Mitigation through Diplomacy, Negotiation, And Communication

Both nations have suffered adverse effects of the disagreements that have existed between them and have thereby understood the urgent need for constructive and positive relations between them. Their leaders have in the past held different diplomatic meetings in either of the countries whenever disputes arose to seek solutions and foster cordial relations between them. These meetings often result in the signing of agreements between the two countries to bind their governments to work together in harmony. In other occasions, the Libyan and Egyptian governments have also relied on diplomatic representatives or neutral arbitrators to help resolve contentious issues which both parties may be reluctant to address. These steps helped in maintaining constant communication between the two countries and ensure every party held its part of the bargain.

Trade has been another significant way of making the country to sign mutual agreements. The two nations are always in constant negotiations regarding their business relations. They both understand their strengths and weakness which they use as bargaining powers. Recent achievements have seen Egypt export its surplus gas to Libya and import crude oil in exchange. Both nations are also consulting on ways of connecting their oil fields and improve their relations by jointly financing numerous infrastructural projects. Currently, both governments are still negotiating on how to promote the state and welfare of the Egyptian workers in Libya after a series of deportation and harsh treatments against them by the Libyan authorities. Among the options, the two governments are pursuing include declaring a tax-free trade between them and even creating joint economic blocs specifically for the two nations.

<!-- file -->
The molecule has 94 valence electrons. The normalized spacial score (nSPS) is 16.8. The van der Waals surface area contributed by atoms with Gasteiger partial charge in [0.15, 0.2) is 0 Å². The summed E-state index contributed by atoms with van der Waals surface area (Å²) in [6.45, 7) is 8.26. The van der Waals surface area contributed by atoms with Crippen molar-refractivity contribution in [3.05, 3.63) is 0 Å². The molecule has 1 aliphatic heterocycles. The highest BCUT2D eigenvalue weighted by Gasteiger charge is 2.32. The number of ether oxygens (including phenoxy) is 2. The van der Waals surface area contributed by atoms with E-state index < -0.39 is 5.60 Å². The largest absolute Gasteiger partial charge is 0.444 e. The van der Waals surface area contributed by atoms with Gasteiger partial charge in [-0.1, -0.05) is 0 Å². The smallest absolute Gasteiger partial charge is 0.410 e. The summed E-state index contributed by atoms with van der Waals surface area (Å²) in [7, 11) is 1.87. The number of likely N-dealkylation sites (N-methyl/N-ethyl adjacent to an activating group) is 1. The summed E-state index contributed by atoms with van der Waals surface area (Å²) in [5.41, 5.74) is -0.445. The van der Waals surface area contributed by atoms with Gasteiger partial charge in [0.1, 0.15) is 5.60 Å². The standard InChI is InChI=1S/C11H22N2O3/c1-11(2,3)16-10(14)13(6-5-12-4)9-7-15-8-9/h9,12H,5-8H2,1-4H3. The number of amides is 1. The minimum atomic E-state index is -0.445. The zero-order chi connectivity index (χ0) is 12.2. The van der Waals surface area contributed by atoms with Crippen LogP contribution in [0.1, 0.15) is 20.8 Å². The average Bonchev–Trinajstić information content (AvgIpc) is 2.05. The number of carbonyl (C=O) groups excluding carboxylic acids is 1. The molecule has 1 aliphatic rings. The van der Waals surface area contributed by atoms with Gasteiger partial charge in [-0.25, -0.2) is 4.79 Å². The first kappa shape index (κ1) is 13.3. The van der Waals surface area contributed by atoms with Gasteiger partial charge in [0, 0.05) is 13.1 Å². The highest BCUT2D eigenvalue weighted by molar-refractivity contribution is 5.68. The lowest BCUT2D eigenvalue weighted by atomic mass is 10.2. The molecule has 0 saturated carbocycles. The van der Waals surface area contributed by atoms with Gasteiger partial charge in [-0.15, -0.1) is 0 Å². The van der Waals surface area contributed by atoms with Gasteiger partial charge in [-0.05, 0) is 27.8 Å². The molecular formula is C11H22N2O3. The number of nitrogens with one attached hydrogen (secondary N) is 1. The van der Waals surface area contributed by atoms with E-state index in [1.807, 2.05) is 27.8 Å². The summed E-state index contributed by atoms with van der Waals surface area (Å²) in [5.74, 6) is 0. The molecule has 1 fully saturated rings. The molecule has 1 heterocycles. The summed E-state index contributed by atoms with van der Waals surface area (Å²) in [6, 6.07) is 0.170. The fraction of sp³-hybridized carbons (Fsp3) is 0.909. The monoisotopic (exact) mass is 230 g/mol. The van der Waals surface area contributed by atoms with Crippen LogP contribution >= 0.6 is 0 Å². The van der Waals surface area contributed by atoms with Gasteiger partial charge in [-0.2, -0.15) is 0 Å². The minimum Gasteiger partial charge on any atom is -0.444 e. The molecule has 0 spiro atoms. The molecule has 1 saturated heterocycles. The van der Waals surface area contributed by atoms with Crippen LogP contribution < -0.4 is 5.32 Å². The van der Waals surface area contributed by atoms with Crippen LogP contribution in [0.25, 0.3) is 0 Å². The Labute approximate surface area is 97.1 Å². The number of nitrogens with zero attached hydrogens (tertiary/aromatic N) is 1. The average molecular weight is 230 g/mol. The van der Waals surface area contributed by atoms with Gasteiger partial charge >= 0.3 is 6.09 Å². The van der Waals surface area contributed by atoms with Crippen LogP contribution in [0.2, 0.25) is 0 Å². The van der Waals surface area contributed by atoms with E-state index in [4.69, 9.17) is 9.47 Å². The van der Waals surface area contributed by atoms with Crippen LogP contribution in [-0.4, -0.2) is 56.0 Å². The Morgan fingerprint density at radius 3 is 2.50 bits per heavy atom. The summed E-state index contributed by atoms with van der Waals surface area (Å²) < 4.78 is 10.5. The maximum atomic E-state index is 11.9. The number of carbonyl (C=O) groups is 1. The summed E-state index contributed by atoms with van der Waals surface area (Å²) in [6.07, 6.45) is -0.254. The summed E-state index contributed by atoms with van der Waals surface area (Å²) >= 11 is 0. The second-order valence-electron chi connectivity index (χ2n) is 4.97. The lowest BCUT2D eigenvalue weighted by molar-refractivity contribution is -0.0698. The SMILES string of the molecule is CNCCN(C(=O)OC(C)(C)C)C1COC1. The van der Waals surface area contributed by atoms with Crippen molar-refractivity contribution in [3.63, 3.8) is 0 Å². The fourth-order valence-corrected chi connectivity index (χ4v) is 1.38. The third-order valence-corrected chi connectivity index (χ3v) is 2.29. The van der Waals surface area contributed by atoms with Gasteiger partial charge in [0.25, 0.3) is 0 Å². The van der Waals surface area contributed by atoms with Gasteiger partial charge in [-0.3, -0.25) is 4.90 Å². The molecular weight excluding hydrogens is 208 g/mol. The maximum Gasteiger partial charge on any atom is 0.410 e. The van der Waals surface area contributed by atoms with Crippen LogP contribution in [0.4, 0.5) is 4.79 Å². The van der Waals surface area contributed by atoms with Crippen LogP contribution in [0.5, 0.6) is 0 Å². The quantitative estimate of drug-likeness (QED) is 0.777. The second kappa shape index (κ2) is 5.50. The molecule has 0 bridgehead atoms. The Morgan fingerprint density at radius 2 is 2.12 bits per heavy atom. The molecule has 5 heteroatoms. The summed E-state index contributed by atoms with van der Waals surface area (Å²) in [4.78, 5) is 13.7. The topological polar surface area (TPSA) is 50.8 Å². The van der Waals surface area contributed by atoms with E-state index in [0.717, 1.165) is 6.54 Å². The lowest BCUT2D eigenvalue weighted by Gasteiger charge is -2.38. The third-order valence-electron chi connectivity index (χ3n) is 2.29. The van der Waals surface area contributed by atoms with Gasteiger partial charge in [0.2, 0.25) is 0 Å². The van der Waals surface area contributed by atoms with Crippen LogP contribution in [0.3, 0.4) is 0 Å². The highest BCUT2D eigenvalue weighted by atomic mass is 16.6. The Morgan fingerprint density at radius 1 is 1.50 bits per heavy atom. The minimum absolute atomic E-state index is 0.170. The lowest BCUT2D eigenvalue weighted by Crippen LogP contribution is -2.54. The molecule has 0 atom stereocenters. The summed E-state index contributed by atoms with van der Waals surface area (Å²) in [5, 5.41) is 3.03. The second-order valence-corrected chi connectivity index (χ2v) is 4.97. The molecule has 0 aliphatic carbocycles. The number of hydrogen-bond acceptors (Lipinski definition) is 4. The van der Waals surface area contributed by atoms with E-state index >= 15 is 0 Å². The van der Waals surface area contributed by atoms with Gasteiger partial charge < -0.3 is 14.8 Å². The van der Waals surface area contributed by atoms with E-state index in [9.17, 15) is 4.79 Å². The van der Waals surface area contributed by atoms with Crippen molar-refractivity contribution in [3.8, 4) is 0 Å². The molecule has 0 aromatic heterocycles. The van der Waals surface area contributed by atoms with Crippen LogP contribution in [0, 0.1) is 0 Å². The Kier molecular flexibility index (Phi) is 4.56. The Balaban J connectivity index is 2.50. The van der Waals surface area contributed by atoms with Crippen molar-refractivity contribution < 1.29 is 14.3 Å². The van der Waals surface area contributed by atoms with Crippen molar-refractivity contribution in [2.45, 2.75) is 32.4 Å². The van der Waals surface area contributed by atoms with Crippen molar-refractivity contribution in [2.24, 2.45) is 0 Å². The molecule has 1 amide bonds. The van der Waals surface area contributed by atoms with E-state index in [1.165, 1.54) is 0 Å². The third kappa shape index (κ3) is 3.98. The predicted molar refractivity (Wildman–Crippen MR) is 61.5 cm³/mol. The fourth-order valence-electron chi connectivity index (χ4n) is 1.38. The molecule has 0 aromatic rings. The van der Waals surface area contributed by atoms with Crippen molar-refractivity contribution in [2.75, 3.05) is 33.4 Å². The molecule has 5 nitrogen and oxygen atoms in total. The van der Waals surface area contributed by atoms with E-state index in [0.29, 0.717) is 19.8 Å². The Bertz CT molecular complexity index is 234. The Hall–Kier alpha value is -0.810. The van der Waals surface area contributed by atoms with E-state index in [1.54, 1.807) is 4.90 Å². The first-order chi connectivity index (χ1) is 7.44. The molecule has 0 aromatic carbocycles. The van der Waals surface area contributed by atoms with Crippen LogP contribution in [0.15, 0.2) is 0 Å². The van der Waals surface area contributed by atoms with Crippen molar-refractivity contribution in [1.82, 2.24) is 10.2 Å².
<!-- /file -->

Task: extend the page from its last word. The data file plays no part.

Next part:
The two nations have also agreed on the need to establish a joint commission to help oversee the task of securing their border lines. The action is aimed to stop the various accusations on territorial attacks. For instance, Libya has been accusing Egypt of allowing its citizens to migrate into Libya illegally with illegal work permits. On the other hand, Egypt has been blaming Libya for failing to prevent the Islamic groups and rebels from smuggling weapons and jeopardizing Egypt’s security and safety of its citizens. Both countries have agreed that by joining forces to secure the borderline, they will adequately address and solve the inter-boundary conflicts, a factor which will promote peace between them (Hüsken, 2017). The two states are yet to agree on the best way of securing their border lines.


It is evident from the discussion above that international relations between countries is always influenced by various challenges which are attributed to political, economic, and social ties between nations. The above analysis on the Egypt-Libya relation shows that lack of cordial and peaceful relations between countries often result in adverse effects which affect these countries economically, socially, or even politically. The above analysis also proves that increased diplomacy, communication, negotiation, and trade are some of the ways that countries can promote cordial relationship for the benefit of their citizens.


Governments should focus their resources and attention on improving their citizens’ welfare by ensuring that they foster cordial relations with other foreign countries to enable increased trading activities and foreign direct investments-two factors which enhance citizen’s welfare. It is also recommended that countries often give diplomacy, negotiation, and communication a priority in case of tension and disagreements to prevent instances of where these conflicting countries may resort to war to address their differences.




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Blanchard, C. M. (2016). Libya: Transition and US policy (No. CRS-RL33142). Congressional Research Service Washington United States.

Hüsken, T. (2017). The practice and culture of smuggling in the borderland of Egypt and Libya. International Affairs, 93(4), 897-915.

Ismael, T. Y. (2017). The International Relations of the Middle East in the 21st Century: Patterns of continuity and change. Routledge.

Tsourapas, G. (2015). The politics of Egyptian migration to Libya. Middle East Research and Information Project.